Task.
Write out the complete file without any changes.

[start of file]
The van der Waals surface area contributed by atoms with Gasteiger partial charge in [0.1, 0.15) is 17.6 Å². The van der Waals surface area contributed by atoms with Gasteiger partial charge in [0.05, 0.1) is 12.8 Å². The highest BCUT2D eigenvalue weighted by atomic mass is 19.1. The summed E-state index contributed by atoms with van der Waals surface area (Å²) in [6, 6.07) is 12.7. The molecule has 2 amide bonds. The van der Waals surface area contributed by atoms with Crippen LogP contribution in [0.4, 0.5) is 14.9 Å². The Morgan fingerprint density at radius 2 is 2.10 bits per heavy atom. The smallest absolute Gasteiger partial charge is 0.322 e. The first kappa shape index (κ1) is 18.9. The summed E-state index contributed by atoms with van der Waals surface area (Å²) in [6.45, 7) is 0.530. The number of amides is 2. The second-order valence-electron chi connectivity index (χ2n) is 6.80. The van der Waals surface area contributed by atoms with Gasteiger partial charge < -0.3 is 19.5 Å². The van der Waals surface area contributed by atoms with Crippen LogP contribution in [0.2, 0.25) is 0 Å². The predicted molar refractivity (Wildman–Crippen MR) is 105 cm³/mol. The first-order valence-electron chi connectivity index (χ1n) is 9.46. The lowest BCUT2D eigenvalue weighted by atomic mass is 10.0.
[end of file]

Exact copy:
The van der Waals surface area contributed by atoms with Gasteiger partial charge in [0.1, 0.15) is 17.6 Å². The van der Waals surface area contributed by atoms with Gasteiger partial charge in [0.05, 0.1) is 12.8 Å². The highest BCUT2D eigenvalue weighted by atomic mass is 19.1. The summed E-state index contributed by atoms with van der Waals surface area (Å²) in [6, 6.07) is 12.7. The molecule has 2 amide bonds. The van der Waals surface area contributed by atoms with Crippen LogP contribution in [0.4, 0.5) is 14.9 Å². The Morgan fingerprint density at radius 2 is 2.10 bits per heavy atom. The smallest absolute Gasteiger partial charge is 0.322 e. The first kappa shape index (κ1) is 18.9. The summed E-state index contributed by atoms with van der Waals surface area (Å²) in [6.45, 7) is 0.530. The number of amides is 2. The second-order valence-electron chi connectivity index (χ2n) is 6.80. The van der Waals surface area contributed by atoms with Gasteiger partial charge < -0.3 is 19.5 Å². The van der Waals surface area contributed by atoms with Crippen LogP contribution in [0.2, 0.25) is 0 Å². The predicted molar refractivity (Wildman–Crippen MR) is 105 cm³/mol. The first-order valence-electron chi connectivity index (χ1n) is 9.46. The lowest BCUT2D eigenvalue weighted by atomic mass is 10.0.